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Acne drug's 'suicide link' probed

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The popular acne drug isotretinoin does not increase the risk of suicide, according to a new report.

A 2007 study suggested that isotretinoin could cause severe depression and lead to suicidal thoughts, but research on more than 5,700 people s the drug alone does not appear to increase the risk.

In the latest research, published in the British Medical Journal (BMJ), 128 of the patients had been admitted to hospital for attempted suicide.

In the six months after they were treated with the drug, the risk of suicide was found to be higher than before treatment.

But of the 32 patients who made their first suicide attempt before treatment, 38% made a new attempt or committed suicide thereafter.

And of the 14 who made their first suicide attempt within six months after treatment stopped, 71% made a new attempt or committed suicide during a 15-year follow-up period.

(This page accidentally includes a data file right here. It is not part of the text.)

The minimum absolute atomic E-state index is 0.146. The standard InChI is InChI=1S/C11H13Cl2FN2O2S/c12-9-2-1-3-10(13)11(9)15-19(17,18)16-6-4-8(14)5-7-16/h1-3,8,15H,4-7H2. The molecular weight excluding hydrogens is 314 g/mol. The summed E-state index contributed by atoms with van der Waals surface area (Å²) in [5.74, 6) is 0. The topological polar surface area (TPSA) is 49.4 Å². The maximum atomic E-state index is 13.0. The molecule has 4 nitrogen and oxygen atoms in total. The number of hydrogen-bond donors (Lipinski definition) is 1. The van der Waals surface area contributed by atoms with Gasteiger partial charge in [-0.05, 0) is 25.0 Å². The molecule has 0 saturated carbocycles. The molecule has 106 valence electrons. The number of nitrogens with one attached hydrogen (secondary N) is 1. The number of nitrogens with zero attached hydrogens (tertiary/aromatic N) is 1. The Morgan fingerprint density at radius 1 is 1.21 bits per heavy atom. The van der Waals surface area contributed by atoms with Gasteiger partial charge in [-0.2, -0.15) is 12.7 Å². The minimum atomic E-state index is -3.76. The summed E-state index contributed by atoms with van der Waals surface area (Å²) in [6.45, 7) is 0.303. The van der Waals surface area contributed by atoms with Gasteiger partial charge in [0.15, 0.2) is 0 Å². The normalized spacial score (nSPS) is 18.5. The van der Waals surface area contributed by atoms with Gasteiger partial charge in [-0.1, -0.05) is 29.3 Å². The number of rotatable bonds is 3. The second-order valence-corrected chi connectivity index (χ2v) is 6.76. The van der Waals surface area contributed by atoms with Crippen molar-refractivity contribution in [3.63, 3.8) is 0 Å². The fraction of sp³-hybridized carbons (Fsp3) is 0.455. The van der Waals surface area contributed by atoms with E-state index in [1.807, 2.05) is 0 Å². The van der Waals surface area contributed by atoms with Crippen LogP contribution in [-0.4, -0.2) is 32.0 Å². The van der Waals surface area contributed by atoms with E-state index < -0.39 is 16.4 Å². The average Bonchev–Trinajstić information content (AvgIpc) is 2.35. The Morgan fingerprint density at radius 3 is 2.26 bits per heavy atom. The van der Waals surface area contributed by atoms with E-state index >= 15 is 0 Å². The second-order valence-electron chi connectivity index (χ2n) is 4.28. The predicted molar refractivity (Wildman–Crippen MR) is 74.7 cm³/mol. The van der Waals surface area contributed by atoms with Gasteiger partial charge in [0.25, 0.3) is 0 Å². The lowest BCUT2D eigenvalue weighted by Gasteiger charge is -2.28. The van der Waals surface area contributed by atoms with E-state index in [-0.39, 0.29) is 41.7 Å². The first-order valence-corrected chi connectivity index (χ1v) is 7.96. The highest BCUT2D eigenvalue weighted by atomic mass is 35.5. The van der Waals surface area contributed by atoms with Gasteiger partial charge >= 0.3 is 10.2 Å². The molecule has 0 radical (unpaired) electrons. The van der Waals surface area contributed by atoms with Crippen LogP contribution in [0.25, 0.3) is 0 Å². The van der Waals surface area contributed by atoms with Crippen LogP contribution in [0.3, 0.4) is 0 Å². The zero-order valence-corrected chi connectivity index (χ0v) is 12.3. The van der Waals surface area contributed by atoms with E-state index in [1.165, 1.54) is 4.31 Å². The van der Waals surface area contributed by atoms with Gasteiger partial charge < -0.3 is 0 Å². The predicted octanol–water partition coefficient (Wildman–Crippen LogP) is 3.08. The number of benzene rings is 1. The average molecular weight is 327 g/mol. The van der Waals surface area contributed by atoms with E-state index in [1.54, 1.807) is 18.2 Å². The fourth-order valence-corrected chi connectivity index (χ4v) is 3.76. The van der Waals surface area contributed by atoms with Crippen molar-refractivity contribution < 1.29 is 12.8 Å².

Three years after treatment stopped, the observed number of suicide attempts was close to the expected number and remained so during follow-up.

The authors concluded: “An increased risk of attempted suicide was apparent up to six months after the end of treatment with isotretinoin, which motivates a close monitoring of patients for suicidal behaviour for up to a year after treatment has ended.

“However, the risk of attempted suicide was already rising before treatment, so an additional risk due to the isotretinoin treatment cannot be established.”

Isotretinoin works by increasing the rate at which old skin cells die and new skin cells are produced, and also stops the formation of blackheads and whiteheads.

The drug, which has been used to treat severe acne since the 1980s, is marketed under the names Roaccutane, Accutane, Amnesteem, Claravis, Clarus and Decutan.

The authors of the study are from the Karolinska Institute in Sweden.

 

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